Peer-to-Peer Lender Sees Further Industry Shakeout
The CEO of one of China’s biggest peer-to-peer (P2P) lenders has estimated the number of companies offering such loans could shrink by about a fifth by the end of this year even though regulators have pushed back a registration deadline to weed out noncompliant players.
“I expect that around 400 firms will be eliminated in the second half of 2018, leaving fewer than 1,500 online lenders by the end of the year,” Zhou Xinming, CEO of Nasdaq-listed Hexindai Inc., told Caixin in an interview on Friday.
The number of active P2P platforms has already slumped by almost half since peaking at 3,383 in January 2016, according to data from research firm Wangdaizhijia, which showed 1,877 such lenders at the end of April 2018. The decline has come amid an almost two-year campaign by regulators to clean up a sector plagued by fraud, usurious interest rates, excessive lending and bad management.
But loans are still growing for the big players. Hexindai facilitated $418 million in loans during the fourth quarter ended March 31, up 237% year-on-year, according to its earnings report released on Friday. The number of borrowers using its platform increased 285% to 33,322 and the number of users lending money via the platform jumped 103% to 62,039.
Following sweeping rules aimed at controlling risks in online lending issued in December, local banking regulators were given until the end of June to weed out noncompliant P2P lenders and register compliant players.
Several industry sources told Caixin as early as April that the deadline had been changed, although there has been no statement from the financial authorities.
In what appears to be the first official confirmation of the delay, Li Junfeng, director of the inclusive finance department at the China Banking and Insurance Regulatory Commission, told a conference in Shanghai last week that the P2P registration process will not be completed this year, according to media reports of his speech. Li did not give further details.
Controlling P2P lending may not necessarily be a priority for regulators right now, a senior executive at a Chinese online lender who declined to be identified told Caixin. “Financial regulators are very focused on reining in the asset management industry this year. They are also cracking down hard on initial coin offerings and cash loans,” the source said. It also takes time to unify registration standards among local regulators, the executive said.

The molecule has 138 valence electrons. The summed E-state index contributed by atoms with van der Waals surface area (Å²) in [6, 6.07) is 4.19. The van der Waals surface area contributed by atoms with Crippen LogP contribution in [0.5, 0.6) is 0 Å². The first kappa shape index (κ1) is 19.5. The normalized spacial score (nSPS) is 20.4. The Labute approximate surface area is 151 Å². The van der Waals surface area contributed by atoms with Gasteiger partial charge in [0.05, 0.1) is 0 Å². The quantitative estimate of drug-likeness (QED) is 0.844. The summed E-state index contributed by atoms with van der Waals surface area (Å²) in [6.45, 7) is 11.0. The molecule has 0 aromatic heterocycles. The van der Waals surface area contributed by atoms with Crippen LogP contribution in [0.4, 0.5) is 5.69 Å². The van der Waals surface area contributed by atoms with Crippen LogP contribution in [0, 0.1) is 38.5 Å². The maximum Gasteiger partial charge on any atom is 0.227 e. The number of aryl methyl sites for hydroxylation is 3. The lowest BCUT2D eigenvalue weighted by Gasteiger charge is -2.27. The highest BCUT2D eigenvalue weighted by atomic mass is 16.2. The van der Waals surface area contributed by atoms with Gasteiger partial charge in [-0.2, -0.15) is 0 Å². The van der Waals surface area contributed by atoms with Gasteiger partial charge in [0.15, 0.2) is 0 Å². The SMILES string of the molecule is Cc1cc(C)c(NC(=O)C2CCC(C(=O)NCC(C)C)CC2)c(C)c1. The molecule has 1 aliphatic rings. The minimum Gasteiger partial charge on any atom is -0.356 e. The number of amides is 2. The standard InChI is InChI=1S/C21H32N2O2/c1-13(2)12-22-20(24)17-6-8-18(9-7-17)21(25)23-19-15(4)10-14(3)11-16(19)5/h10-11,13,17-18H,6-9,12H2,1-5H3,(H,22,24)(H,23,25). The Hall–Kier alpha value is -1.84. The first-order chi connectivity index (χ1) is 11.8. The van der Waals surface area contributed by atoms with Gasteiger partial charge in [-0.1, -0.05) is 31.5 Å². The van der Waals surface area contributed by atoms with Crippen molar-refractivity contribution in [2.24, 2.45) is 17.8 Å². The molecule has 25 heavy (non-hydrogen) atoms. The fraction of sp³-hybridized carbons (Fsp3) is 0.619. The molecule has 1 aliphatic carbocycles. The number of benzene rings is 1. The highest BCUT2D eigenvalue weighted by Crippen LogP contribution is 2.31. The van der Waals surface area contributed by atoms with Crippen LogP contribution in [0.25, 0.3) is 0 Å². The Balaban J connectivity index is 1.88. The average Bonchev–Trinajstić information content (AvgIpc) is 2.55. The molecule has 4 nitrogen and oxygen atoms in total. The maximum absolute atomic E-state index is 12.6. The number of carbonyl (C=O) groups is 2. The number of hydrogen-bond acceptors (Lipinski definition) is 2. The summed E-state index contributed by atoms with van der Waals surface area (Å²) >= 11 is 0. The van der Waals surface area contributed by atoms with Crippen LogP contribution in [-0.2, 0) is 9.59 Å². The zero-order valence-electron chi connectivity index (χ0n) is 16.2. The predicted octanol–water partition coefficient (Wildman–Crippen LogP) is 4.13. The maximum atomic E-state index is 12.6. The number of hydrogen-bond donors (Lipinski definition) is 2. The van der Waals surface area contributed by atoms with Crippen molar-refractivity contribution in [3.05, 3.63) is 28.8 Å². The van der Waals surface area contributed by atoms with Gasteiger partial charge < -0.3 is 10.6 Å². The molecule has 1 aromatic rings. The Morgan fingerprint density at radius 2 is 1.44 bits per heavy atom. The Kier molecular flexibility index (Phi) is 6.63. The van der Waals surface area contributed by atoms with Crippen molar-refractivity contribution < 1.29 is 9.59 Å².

“There has been consolidation and restructuring among government entities and regulatory bodies since the National People’s Congress in March, including the banking and insurance regulator, so that’s my sense of why there has been a delay" in P2P registration, said Tang Ning, CEO of CreditEase Holdings (Cayman) Ltd., which owns Yirendai Ltd., one of the biggest P2P lenders in China, in an interview with Caixin in May.
But even though noncompliant lenders may have had a temporary stay of execution, more companies look set to exit an industry that’s become increasingly regulated. Investors, who provide the funds that are lent to through P2P platforms, are already moving their money from smaller platforms to larger ones, Zhou said.
Hexindai released its earnings statement on Friday. Despite reporting a 303% year-on-year jump in net income to $17 million in the fourth quarter of its fiscal year to March 31, the company’s shares slumped by more than 20% in Monday trading. U.S.-listed peers such as Qudian Inc. and LexinFintech Holdings Ltd., have also seen their shares tumble after recent earnings reports.
Zhou also hailed the recent launch of Baihang Credit Scoring (BCS), a new central bank-backed company that aims to pool credit data from nontraditional lending channels such as P2P platforms to help companies rate the creditworthiness of individuals applying for loans and control default risks.
“The industry has hoped for something like BCS for a long time,” Zhou said.
Hexindai has just signed a contract with BCS to share and use data from the platform.
Contact reporter Liu Xiao (firstname.lastname@example.org)
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